99 Charlie and the Chocolate Factory - Roald Dahl X
100 Les Miserables - Victor Hugo X


This really makes me think about the "classics." Did I learn more from these books than I would have from other books? What makes these better? The amount sold? What the critics say? Looking back, I read a lot of these for school (High school and an undergraduate degree in English), and a lot of them were pretty meaningless to me life. I particularly hated reading, "The Great Gatsby." To be honest, it turned me off reading a little bit. Not as much as "The Scarlett Letter" did though. Did I read these book so that I would be able to pass and class and then check these books off a list of the classics later in life? Because I have a feeling that for many of these books, that is the only value I have gleaned from them this far! Hmmm....food for thought.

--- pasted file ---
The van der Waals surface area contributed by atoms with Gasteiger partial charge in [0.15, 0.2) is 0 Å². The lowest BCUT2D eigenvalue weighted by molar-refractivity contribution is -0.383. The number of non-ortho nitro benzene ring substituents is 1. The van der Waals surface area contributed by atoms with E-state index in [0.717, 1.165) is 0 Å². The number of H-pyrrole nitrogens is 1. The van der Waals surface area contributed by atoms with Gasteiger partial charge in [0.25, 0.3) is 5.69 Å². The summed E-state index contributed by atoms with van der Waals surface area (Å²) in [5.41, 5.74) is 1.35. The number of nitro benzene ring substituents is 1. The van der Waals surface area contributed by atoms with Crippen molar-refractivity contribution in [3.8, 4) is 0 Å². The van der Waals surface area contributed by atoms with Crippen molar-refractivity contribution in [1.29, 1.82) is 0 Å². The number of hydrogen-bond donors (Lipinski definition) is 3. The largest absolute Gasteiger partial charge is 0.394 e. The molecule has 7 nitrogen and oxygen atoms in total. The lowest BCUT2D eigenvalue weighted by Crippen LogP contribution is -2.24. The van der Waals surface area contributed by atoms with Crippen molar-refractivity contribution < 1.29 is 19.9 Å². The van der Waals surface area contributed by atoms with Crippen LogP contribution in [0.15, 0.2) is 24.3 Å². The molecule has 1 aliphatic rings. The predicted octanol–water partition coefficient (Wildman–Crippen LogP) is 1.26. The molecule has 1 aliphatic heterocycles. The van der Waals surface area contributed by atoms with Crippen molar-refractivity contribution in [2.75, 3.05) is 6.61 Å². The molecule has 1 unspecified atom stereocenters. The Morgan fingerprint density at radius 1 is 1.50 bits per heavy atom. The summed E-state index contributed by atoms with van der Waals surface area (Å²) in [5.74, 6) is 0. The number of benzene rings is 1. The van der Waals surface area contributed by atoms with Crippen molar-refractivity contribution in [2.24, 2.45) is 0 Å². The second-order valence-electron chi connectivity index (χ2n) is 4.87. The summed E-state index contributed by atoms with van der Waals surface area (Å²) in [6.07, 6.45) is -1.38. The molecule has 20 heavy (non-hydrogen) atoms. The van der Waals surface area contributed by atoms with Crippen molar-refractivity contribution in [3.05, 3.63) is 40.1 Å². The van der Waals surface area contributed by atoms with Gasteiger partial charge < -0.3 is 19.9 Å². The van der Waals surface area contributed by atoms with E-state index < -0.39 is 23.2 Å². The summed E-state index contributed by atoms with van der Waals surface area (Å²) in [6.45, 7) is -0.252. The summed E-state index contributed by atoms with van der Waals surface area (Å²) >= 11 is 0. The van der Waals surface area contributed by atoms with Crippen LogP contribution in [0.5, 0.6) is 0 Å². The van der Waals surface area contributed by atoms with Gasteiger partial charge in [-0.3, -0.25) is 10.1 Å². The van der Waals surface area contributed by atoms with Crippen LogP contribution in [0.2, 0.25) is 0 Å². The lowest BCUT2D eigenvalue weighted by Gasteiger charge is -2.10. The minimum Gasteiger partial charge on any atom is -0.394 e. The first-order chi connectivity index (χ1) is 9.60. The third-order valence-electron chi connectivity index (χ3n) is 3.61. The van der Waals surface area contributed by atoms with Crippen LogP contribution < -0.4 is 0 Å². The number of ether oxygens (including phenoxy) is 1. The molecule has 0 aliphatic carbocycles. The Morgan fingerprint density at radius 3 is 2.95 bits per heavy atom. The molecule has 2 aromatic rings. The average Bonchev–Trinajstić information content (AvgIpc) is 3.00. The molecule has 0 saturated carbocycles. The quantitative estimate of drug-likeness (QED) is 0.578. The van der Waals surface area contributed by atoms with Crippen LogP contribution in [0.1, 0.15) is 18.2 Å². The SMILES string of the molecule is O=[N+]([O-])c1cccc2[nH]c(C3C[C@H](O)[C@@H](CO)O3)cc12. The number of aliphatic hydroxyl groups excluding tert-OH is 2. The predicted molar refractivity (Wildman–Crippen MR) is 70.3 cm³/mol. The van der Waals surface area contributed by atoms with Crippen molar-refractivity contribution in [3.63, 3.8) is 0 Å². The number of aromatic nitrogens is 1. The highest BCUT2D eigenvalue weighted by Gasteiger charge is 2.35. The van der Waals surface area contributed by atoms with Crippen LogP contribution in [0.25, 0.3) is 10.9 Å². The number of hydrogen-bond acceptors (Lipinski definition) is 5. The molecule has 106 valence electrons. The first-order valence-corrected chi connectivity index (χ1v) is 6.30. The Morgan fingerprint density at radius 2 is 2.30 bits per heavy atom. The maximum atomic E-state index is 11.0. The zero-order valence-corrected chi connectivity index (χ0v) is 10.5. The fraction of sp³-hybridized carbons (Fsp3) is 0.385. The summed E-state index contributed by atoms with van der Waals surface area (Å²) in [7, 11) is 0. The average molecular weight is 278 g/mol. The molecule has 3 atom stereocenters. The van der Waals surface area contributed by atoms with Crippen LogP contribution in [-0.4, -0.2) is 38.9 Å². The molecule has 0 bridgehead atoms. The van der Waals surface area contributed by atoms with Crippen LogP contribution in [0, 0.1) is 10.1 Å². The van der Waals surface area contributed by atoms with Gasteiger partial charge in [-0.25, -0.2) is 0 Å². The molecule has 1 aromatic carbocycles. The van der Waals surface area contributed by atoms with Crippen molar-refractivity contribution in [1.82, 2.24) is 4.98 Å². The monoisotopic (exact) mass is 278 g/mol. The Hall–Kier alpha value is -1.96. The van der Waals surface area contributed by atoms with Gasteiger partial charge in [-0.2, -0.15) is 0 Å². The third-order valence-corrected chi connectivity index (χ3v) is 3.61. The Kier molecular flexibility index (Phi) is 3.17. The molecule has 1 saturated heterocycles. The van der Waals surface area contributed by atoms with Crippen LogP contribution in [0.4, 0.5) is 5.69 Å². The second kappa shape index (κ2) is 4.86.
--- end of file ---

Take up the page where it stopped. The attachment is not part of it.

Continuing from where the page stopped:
Monday, October 26, 2009

Scrapbooking Time

I have been trying to minimize my possessions lately because I'm preparing to live and teach English abroad in a while. I want to be able to leave my scrapbooks safely at home but still have the photos with me, so I am saving them all electronically. I will post a few of my favorites online every once in a while.

Thursday, October 08, 2009

The Daily Show